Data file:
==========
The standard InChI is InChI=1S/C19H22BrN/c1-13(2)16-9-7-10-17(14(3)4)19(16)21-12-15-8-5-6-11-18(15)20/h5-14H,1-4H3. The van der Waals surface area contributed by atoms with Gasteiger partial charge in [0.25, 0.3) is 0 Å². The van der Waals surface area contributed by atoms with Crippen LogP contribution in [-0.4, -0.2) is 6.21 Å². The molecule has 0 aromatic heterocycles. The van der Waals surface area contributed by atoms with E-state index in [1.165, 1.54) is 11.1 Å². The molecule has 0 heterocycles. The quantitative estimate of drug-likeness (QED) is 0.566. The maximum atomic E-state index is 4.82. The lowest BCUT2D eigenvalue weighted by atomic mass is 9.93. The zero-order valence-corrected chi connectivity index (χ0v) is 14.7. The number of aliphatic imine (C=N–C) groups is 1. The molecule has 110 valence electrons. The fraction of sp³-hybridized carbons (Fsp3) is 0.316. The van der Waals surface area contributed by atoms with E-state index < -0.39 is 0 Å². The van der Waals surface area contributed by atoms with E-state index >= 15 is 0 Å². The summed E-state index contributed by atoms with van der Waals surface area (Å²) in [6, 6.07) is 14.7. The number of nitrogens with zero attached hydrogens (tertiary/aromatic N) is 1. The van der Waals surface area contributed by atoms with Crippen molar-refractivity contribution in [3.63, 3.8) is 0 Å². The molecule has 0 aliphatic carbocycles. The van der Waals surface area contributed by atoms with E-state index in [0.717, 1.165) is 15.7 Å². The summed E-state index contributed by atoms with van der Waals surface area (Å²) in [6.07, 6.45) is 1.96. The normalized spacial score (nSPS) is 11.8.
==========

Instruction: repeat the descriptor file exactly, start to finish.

The standard InChI is InChI=1S/C19H22BrN/c1-13(2)16-9-7-10-17(14(3)4)19(16)21-12-15-8-5-6-11-18(15)20/h5-14H,1-4H3. The van der Waals surface area contributed by atoms with Gasteiger partial charge in [0.25, 0.3) is 0 Å². The van der Waals surface area contributed by atoms with Crippen LogP contribution in [-0.4, -0.2) is 6.21 Å². The molecule has 0 aromatic heterocycles. The van der Waals surface area contributed by atoms with E-state index in [1.165, 1.54) is 11.1 Å². The molecule has 0 heterocycles. The quantitative estimate of drug-likeness (QED) is 0.566. The maximum atomic E-state index is 4.82. The lowest BCUT2D eigenvalue weighted by atomic mass is 9.93. The zero-order valence-corrected chi connectivity index (χ0v) is 14.7. The number of aliphatic imine (C=N–C) groups is 1. The molecule has 110 valence electrons. The fraction of sp³-hybridized carbons (Fsp3) is 0.316. The van der Waals surface area contributed by atoms with E-state index < -0.39 is 0 Å². The van der Waals surface area contributed by atoms with E-state index >= 15 is 0 Å². The summed E-state index contributed by atoms with van der Waals surface area (Å²) in [6, 6.07) is 14.7. The number of nitrogens with zero attached hydrogens (tertiary/aromatic N) is 1. The van der Waals surface area contributed by atoms with Crippen molar-refractivity contribution in [3.63, 3.8) is 0 Å². The molecule has 0 aliphatic carbocycles. The van der Waals surface area contributed by atoms with E-state index in [0.717, 1.165) is 15.7 Å². The summed E-state index contributed by atoms with van der Waals surface area (Å²) in [6.07, 6.45) is 1.96. The normalized spacial score (nSPS) is 11.8.